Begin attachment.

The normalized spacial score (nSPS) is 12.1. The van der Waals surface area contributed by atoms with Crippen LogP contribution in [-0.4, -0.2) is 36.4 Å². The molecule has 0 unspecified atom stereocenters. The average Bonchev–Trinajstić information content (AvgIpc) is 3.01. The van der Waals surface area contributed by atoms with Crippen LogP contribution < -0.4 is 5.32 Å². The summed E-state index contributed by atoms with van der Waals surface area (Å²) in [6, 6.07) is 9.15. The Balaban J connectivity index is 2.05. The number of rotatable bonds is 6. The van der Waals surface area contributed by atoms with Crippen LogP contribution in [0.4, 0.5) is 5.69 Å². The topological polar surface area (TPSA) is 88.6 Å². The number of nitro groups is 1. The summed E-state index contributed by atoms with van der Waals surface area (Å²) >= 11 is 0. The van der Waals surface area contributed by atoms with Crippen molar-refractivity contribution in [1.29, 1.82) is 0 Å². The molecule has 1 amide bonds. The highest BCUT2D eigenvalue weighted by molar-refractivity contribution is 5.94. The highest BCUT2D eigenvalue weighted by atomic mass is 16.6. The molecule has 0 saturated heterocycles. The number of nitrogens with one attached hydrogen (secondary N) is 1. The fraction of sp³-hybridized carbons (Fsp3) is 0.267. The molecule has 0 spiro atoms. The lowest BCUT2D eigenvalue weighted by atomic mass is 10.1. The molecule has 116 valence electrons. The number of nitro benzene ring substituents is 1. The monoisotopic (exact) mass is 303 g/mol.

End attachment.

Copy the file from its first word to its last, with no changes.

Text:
The normalized spacial score (nSPS) is 12.1. The van der Waals surface area contributed by atoms with Crippen LogP contribution in [-0.4, -0.2) is 36.4 Å². The molecule has 0 unspecified atom stereocenters. The average Bonchev–Trinajstić information content (AvgIpc) is 3.01. The van der Waals surface area contributed by atoms with Crippen LogP contribution < -0.4 is 5.32 Å². The summed E-state index contributed by atoms with van der Waals surface area (Å²) in [6, 6.07) is 9.15. The Balaban J connectivity index is 2.05. The number of rotatable bonds is 6. The van der Waals surface area contributed by atoms with Crippen LogP contribution in [0.4, 0.5) is 5.69 Å². The topological polar surface area (TPSA) is 88.6 Å². The number of nitro groups is 1. The summed E-state index contributed by atoms with van der Waals surface area (Å²) >= 11 is 0. The van der Waals surface area contributed by atoms with Crippen molar-refractivity contribution in [1.29, 1.82) is 0 Å². The molecule has 1 amide bonds. The highest BCUT2D eigenvalue weighted by molar-refractivity contribution is 5.94. The highest BCUT2D eigenvalue weighted by atomic mass is 16.6. The molecule has 0 saturated heterocycles. The number of nitrogens with one attached hydrogen (secondary N) is 1. The fraction of sp³-hybridized carbons (Fsp3) is 0.267. The molecule has 0 spiro atoms. The lowest BCUT2D eigenvalue weighted by atomic mass is 10.1. The molecule has 116 valence electrons. The number of nitro benzene ring substituents is 1. The monoisotopic (exact) mass is 303 g/mol.